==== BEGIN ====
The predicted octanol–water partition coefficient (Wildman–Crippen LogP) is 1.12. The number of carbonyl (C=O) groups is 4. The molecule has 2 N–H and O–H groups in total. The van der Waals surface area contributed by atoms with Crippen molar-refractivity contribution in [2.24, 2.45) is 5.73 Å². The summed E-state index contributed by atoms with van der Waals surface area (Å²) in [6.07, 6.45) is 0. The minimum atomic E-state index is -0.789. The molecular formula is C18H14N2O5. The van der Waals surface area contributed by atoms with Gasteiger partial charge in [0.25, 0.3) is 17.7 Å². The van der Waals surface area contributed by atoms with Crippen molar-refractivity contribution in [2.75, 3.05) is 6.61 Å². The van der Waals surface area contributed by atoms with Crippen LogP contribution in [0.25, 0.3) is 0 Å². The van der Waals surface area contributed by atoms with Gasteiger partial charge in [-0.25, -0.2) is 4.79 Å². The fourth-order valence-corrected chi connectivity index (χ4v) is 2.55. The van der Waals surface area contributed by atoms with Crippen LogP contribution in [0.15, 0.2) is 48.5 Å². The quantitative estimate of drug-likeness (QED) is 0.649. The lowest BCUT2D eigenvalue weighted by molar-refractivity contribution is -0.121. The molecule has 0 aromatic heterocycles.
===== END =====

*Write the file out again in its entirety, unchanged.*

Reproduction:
The predicted octanol–water partition coefficient (Wildman–Crippen LogP) is 1.12. The number of carbonyl (C=O) groups is 4. The molecule has 2 N–H and O–H groups in total. The van der Waals surface area contributed by atoms with Crippen molar-refractivity contribution in [2.24, 2.45) is 5.73 Å². The summed E-state index contributed by atoms with van der Waals surface area (Å²) in [6.07, 6.45) is 0. The minimum atomic E-state index is -0.789. The molecular formula is C18H14N2O5. The van der Waals surface area contributed by atoms with Gasteiger partial charge in [0.25, 0.3) is 17.7 Å². The van der Waals surface area contributed by atoms with Crippen molar-refractivity contribution in [2.75, 3.05) is 6.61 Å². The van der Waals surface area contributed by atoms with Crippen LogP contribution in [0.25, 0.3) is 0 Å². The van der Waals surface area contributed by atoms with Gasteiger partial charge in [-0.25, -0.2) is 4.79 Å². The fourth-order valence-corrected chi connectivity index (χ4v) is 2.55. The van der Waals surface area contributed by atoms with Crippen LogP contribution in [0.15, 0.2) is 48.5 Å². The quantitative estimate of drug-likeness (QED) is 0.649. The lowest BCUT2D eigenvalue weighted by molar-refractivity contribution is -0.121. The molecule has 0 aromatic heterocycles.